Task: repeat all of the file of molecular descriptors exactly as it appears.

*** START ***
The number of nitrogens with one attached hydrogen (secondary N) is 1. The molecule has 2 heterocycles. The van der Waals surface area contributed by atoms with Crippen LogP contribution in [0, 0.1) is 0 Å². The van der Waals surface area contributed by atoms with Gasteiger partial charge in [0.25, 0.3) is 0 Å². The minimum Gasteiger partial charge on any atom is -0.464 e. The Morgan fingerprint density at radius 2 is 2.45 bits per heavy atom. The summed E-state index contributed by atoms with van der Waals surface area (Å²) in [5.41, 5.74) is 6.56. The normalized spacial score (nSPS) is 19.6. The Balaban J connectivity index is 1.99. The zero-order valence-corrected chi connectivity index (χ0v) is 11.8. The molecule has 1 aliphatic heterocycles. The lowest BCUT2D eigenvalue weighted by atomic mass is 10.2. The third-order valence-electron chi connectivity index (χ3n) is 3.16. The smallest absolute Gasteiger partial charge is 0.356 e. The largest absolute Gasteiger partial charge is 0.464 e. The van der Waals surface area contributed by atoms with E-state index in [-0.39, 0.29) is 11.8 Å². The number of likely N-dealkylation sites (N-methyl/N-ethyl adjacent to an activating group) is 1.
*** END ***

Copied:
The number of nitrogens with one attached hydrogen (secondary N) is 1. The molecule has 2 heterocycles. The van der Waals surface area contributed by atoms with Crippen LogP contribution in [0, 0.1) is 0 Å². The van der Waals surface area contributed by atoms with Gasteiger partial charge in [0.25, 0.3) is 0 Å². The minimum Gasteiger partial charge on any atom is -0.464 e. The Morgan fingerprint density at radius 2 is 2.45 bits per heavy atom. The summed E-state index contributed by atoms with van der Waals surface area (Å²) in [5.41, 5.74) is 6.56. The normalized spacial score (nSPS) is 19.6. The Balaban J connectivity index is 1.99. The zero-order valence-corrected chi connectivity index (χ0v) is 11.8. The molecule has 1 aliphatic heterocycles. The lowest BCUT2D eigenvalue weighted by atomic mass is 10.2. The third-order valence-electron chi connectivity index (χ3n) is 3.16. The smallest absolute Gasteiger partial charge is 0.356 e. The largest absolute Gasteiger partial charge is 0.464 e. The van der Waals surface area contributed by atoms with E-state index in [-0.39, 0.29) is 11.8 Å². The number of likely N-dealkylation sites (N-methyl/N-ethyl adjacent to an activating group) is 1.